It is one of three moves suggested in the Pavement parking: options for change document.

The others are relying on improvements to the current traffic regulation system which allows local authorities to bring in restrictions, and allowing councils to enforce obstruction laws as a civil matter. At the moment they can only be dealt with by police.


Winterton has suffered serious congestion and parking problems this year and the council has set up a working group to come up with a traffic management scheme to tackle the problem.


Villager Becky Durant urged the parish council to make people aware of the consultation so they could have their say.


“This is a very good opportunity for people to raise the issue and let their views be known and for the Government to listen and, hopefully, do something about it,” she said.


John Smithson said the working group might want to respond.


The consultation was drawn up in the wake of a nationwide review and a survey in which 57 of 68 local authorities reported that pavement parking was a widespread problem in their areas.


It revealed that pedestrians, especially those with visual impairments and people who used wheelchairs or mobility scooters, were most at risk, along with children. Surveys carried out by organisations representing the blind showed 95 per cent of them encountered problems with vehicles on the pavement. The figure for people in wheelchairs was 98 per cent.


The consultation is online here.


The deadline for responses is November 22nd.



SNEAKY SLEEPERS: Campervan and motorhome drivers who ignore double yellow lines and park overnight at the entrance to the beach could be in for an expensive wake up call.


Nigel Coe told parish council colleagues several had been seen very

early in the morning. Now the council has asked for some early

morning visits from the borough’s parking enforcement officers.


Penalty charges are currently £70.



CAMPER CONUNDRUM: Measures to discourage campervan and

motorhome owners from parking in the village were discussed by the

parish council.


Dawn Clegg explained the vehicles were not generally allowed in the

beach car park and were causing problems in the streets because of

their size.

“Is there anything to try to put them off from coming in?” she asked. “Because there are more and more and obviously they are bigger than a normal car. We are getting an awful lot of them along the green.”


John Smithson said the council knew from its talks with police that campers parking on the street was not illegal.


Marina Carr pointed out both Hemsby and Sea Palling car parks had height restrictions. “There are probably not many places they can go,” she said.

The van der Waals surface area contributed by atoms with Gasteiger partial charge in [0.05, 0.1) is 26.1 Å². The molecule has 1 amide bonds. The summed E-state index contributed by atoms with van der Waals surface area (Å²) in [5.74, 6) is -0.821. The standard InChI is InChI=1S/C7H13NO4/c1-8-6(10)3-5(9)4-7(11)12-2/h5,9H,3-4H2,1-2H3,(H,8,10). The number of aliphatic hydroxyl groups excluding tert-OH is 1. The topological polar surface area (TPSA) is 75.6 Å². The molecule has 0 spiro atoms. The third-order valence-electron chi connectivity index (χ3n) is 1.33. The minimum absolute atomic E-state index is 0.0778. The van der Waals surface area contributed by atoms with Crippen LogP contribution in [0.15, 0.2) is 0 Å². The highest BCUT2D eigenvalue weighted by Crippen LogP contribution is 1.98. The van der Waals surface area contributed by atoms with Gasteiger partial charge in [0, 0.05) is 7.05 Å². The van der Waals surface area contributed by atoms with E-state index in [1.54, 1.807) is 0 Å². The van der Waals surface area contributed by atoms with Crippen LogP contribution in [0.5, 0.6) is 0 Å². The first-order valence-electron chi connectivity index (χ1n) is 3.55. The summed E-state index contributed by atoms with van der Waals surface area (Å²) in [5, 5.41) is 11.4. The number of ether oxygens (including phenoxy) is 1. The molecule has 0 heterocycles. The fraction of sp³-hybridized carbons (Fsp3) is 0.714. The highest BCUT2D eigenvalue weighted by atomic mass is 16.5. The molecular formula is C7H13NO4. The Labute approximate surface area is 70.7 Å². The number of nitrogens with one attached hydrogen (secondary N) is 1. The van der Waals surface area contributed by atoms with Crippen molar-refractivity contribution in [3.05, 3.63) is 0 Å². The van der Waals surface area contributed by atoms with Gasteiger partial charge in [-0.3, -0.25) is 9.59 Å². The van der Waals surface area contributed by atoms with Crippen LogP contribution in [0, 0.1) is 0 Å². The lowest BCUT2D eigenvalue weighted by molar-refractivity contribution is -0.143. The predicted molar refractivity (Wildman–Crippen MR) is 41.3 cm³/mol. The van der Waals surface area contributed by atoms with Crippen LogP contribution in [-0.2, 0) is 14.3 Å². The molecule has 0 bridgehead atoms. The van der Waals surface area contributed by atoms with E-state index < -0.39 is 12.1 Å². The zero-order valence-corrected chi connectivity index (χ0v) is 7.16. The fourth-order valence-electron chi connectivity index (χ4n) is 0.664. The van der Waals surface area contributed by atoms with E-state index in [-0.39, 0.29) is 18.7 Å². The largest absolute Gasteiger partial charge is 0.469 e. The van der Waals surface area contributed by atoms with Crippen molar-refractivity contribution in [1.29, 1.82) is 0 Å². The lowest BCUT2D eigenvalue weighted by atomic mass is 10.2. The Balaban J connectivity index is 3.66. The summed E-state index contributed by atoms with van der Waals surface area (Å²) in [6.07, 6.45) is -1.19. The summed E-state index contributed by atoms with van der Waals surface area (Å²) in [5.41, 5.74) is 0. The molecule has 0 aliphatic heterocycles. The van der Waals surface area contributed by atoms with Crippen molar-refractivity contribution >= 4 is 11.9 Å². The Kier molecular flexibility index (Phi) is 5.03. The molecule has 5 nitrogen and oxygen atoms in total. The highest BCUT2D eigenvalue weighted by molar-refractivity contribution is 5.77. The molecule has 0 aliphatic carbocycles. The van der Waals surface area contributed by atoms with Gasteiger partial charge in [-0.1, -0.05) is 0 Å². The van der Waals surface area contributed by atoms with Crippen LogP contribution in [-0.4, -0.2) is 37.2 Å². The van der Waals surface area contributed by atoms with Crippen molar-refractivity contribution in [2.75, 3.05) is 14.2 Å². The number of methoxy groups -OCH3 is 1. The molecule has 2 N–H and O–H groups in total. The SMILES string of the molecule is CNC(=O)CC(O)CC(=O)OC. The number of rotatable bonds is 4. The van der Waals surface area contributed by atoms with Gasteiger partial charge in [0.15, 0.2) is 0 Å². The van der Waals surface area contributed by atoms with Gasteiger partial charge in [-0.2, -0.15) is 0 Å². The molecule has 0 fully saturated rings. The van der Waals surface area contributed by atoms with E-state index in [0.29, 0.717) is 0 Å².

She suggested that when the traffic management working group met again it would be helpful if there were examples of how other places had tackled the issue.


“We know it has been very much a growth area, both campervans and caravans,” said Marie Hartley. “We can’t help but notice the increase. I do think we have to be realistic and realise this is potentially an issue that will not go away very quickly. I don’t think we can dismiss it.”


Nigel Coe said the issue was something for the working group to discuss.



TRAFFIC CONES: The parish council is set to buy 60 traffic cones as part of its plan to ease congestion in the village at peak times.


A budget of up to £500 has been set aside for purchase after councillors agreed in principle.


The council intends to use them on sensitive junctions to discourage people from parking and keep the roads clear.



GOOD TO GROW: Winterton in Bloom has won approval from the parish council to

install planters on the village hall green that will provide a multi-sensory experience

for disabled people, including the blind. Councillors heard the group had provided a




SMASHING TIME: The village cricket club suffered a battering in high winds last week

when a tree fell on its sight screen and the wicket rain cover was picked up and hurled

into the bowls club fence.


Marie Hartley told the parish council the tree belonged to the Burnley Hall estate

which had moved it quickly and offered to pay for any damage.


The bowls club and the cricketers were letting insurers deal with the damage to some of the fence posts.

Life's a beach

Over the road there is a handy convenience store, Loomes, taken over in 2008 by high school teacher Sathees Vethanayakampillai, it runs with help from his wife Kamaliny, brother-in-law Thajee and assistant Vicky. It has also undergone improvement work and more products are being introduced.

A few doors away is the Fish Bar which is just as popularwith the residents as it is with visitors. A family business run by Debbie and Mark Cox, who have been in the village since 1991, it has a five star hygiene rating and was named one of the five best chippies in Norfolk. It is open seven days a week in the summer and five in the winter.

Inside the 12th Century church Winterton's maritime heritage is evident with fishing nets on the walls, a fisherman's corner under a First World War cross from Flanders and a memorial to a rector who gave his

life saving a choirboy from drowning.  

News from the Winterton-on-Sea Parish Council

and the village September 2020

A message from Winterton-on-Sea Parish Council

29th March 2020


For parish council minutes and much more visit its website.